Try finding stories from the local Seattle news sources about the tankings or the MIAs.

Many times I feel like a nattering nabob of negativity with my approach to the biotech biz. Yet I have always known that the people running these companies were not planning on success. They were planning on making a profit somewhere between the press release on their successful financing and their eventual silent demise. As an investor or an employee, your contribution to their success will not serve you well in the long run. And the long run is where you must be invested. The cargo planes must land on your runway in order to be considered a success. The list here, taken from the Accelerator website and edited by Johnny Stine, ousted leader of Theraclone, is news. Would you invest in Accelerator? Would you send them a CV?

There is a much bigger story behind the VLST failure. There is the huge failure of the Accelerator Corp. Then there is a huge failure of the accelerator/incubator investment model. Then there is our system of succeeding without ever developing or selling a product. There is a story that presents a warning for our future. We can piece the story together and develop a model for success.

Friday, August 09, 2013

The FDA and Gilead

We all know that Donald Rumsfeld served as the Chairman of the Board for Gilead 1997 to 2001. He moved on to become the Secretary of Defense under GW Bush. The U.S. later purchased 80 million doses of Tamiflu after GW Bush warned the country that a minimum of 200,000 people would die from avian flu but it could be as bad as two million deaths. In fact less than 100 people have been suspected of dying from this strain of the flu. See "The Great Bird Flu Hoax" by Dr. Joseph Mercola for more info on this one.

Today however, we have to talk about the latest collaboration between our government and Gilead. I'm just going to cut and paste this off of Biospace. It is too unbelievable to try and edit down.

WASHINGTON--(BUSINESS WIRE)-- AIDS Healthcare Foundation (AHF) won a key legal victory today in a push for drug safety as well as increased government transparency when a federal court ruled that the Food and Drug Administration (FDA) illegally blocked Freedom of Information Act (FOIA) requests tendered by AHF regarding correspondence between the FDA and Gilead Sciences. The description of the documents in the court ruling also implies collusion, suggesting the FDA worked with Gilead on what to say to get their unfavorable drug trial results spun in such a way that the FDA deemed them sufficient to approve the drug for expanded use of Truvada as an HIV prevention pill for pre-exposure prophylaxis (PrEP) in uninfected individuals.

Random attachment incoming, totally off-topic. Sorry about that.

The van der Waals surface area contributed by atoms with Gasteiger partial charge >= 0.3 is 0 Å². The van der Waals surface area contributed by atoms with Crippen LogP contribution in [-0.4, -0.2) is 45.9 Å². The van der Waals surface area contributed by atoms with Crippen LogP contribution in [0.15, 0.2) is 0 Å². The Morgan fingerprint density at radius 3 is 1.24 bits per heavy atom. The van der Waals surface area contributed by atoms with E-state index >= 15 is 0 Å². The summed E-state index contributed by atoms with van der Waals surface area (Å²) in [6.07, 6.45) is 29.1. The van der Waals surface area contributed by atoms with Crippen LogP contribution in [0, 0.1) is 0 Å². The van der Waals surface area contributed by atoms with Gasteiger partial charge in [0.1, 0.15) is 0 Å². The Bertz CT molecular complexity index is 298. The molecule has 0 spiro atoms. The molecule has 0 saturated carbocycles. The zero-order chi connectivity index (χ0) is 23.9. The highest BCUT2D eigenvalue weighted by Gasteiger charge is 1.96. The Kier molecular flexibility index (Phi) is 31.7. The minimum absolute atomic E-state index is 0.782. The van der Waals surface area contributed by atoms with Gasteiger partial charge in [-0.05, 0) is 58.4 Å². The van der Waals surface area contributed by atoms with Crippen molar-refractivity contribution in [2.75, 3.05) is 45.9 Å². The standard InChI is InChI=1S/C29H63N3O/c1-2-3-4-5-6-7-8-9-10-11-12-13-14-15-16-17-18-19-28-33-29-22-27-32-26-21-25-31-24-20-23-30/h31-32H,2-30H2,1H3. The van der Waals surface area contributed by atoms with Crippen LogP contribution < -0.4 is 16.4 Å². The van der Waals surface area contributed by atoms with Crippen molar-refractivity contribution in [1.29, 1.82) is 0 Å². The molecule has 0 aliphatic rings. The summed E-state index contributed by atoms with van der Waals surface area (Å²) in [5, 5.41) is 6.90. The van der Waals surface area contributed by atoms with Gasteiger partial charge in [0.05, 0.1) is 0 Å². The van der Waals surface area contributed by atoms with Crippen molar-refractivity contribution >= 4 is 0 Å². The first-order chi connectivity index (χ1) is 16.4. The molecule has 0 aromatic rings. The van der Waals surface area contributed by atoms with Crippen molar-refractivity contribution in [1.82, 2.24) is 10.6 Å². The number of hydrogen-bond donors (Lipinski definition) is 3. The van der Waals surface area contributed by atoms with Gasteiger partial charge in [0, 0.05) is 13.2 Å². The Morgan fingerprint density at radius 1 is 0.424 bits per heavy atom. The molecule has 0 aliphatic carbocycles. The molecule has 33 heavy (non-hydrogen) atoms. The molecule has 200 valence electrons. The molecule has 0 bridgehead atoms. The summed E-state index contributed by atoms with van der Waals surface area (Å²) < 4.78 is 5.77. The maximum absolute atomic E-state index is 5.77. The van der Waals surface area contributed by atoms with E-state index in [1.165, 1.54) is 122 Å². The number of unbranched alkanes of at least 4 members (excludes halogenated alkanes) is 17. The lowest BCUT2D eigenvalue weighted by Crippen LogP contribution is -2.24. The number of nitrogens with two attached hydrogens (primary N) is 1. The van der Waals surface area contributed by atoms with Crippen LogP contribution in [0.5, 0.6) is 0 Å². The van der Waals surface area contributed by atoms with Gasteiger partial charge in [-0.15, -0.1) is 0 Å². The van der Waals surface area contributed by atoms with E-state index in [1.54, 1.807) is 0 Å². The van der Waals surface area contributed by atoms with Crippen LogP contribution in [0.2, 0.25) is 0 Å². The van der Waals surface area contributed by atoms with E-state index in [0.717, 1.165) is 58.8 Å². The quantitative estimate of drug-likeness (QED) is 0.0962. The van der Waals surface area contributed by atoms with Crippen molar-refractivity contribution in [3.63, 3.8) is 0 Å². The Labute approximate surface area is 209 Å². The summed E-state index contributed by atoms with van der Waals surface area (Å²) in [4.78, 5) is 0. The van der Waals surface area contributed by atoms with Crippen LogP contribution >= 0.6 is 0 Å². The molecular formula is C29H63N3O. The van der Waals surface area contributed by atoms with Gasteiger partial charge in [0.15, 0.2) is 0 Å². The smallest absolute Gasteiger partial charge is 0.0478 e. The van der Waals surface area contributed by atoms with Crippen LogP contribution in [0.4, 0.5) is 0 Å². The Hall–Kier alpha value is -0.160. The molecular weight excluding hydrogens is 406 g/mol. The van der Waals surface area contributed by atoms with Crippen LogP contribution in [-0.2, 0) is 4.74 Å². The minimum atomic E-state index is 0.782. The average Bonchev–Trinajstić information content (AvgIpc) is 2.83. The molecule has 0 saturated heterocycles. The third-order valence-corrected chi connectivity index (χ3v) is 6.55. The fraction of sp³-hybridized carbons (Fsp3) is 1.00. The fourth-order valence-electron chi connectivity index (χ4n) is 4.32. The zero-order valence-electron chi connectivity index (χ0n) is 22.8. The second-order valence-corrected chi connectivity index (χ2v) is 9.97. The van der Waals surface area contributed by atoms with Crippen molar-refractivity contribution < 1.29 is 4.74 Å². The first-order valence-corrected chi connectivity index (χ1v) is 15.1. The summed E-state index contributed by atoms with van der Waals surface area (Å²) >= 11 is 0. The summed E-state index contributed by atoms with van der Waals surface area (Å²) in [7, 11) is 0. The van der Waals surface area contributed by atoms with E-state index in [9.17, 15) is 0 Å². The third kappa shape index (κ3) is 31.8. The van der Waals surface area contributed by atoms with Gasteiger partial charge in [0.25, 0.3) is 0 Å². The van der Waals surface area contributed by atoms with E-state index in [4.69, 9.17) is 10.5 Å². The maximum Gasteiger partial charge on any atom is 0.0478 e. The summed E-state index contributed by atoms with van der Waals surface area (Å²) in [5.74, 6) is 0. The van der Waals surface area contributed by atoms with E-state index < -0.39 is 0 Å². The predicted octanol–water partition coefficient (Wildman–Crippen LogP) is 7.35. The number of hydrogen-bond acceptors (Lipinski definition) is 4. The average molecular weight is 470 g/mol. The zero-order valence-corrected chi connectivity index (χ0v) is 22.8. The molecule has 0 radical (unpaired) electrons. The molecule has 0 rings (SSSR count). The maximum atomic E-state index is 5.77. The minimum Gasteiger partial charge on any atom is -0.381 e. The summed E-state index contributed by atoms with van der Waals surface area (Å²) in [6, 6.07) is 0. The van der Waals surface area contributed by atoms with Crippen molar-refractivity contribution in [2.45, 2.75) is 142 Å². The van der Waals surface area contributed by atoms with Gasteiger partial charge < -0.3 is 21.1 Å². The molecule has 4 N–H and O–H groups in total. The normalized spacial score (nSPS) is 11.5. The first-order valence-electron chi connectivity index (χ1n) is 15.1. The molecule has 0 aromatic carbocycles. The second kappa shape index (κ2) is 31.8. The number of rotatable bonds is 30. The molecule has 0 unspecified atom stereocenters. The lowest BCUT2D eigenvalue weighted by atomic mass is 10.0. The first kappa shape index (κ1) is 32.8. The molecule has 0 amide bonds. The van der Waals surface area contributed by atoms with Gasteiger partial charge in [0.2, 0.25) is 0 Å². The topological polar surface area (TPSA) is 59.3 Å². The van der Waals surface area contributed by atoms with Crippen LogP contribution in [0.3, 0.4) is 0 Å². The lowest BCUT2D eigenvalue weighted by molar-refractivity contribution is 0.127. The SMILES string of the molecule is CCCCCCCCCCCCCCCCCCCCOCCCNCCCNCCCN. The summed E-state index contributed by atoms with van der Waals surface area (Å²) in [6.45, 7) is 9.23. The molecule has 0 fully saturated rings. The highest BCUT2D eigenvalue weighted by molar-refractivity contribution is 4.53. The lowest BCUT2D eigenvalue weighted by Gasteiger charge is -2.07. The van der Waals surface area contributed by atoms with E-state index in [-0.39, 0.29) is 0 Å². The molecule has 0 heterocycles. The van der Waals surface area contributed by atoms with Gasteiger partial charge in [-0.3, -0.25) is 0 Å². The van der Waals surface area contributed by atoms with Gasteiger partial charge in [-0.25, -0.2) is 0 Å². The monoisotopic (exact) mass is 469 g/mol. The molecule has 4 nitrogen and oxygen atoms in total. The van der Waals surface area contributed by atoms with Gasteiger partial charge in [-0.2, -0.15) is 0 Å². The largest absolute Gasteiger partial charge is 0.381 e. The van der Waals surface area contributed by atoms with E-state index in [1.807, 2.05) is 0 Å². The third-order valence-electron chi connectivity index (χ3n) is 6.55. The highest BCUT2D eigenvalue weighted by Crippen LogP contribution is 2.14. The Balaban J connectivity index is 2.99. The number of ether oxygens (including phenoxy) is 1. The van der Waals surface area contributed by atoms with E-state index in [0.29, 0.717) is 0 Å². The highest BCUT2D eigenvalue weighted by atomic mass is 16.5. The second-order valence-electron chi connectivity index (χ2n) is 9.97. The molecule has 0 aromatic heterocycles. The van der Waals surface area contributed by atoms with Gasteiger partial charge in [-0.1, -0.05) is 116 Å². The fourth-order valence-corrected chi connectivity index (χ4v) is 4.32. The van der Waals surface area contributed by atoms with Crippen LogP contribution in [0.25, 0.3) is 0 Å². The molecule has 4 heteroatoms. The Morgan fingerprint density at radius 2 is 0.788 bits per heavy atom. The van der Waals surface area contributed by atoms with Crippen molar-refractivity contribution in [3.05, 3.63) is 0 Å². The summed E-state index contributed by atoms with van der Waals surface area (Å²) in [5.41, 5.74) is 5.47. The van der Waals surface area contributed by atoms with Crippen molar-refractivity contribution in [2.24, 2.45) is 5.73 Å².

Ruling for the United States District Court, Central District of California (CV 11-07925 MMM [JEMx]), Judge Margaret M. Morrow ordered the FDA to disclose “…complete and unredacted copies of documents…” and correspondence between the FDA and Gilead regarding the safety and efficacy of PrEP as well as the drug company’s application to the FDA for approval of the use of Truvada as PrEP. 

“This ruling confirms one of our deepest suspicions: the FDA colluded with Gilead to fast-track approval of Truvada as PrEP regardless of the results of clinical trials. Judge Morrow’s ruling suggests the FDA advised Gilead how to conceal unfavorable clinical trial results and coached them on what to say to get those unfavorable results spun in such a way that the FDA deemed them sufficient to approve the drug,” said Michael Weinstein, AIDS Healthcare Foundation President. “All the while, the FDA was illegally denying our FOIA requests on this issue. Today’s ruling is a huge victory for increased government transparency, and one which will hamper the government’s ability to withhold information about a drug’s safety and efficacy.”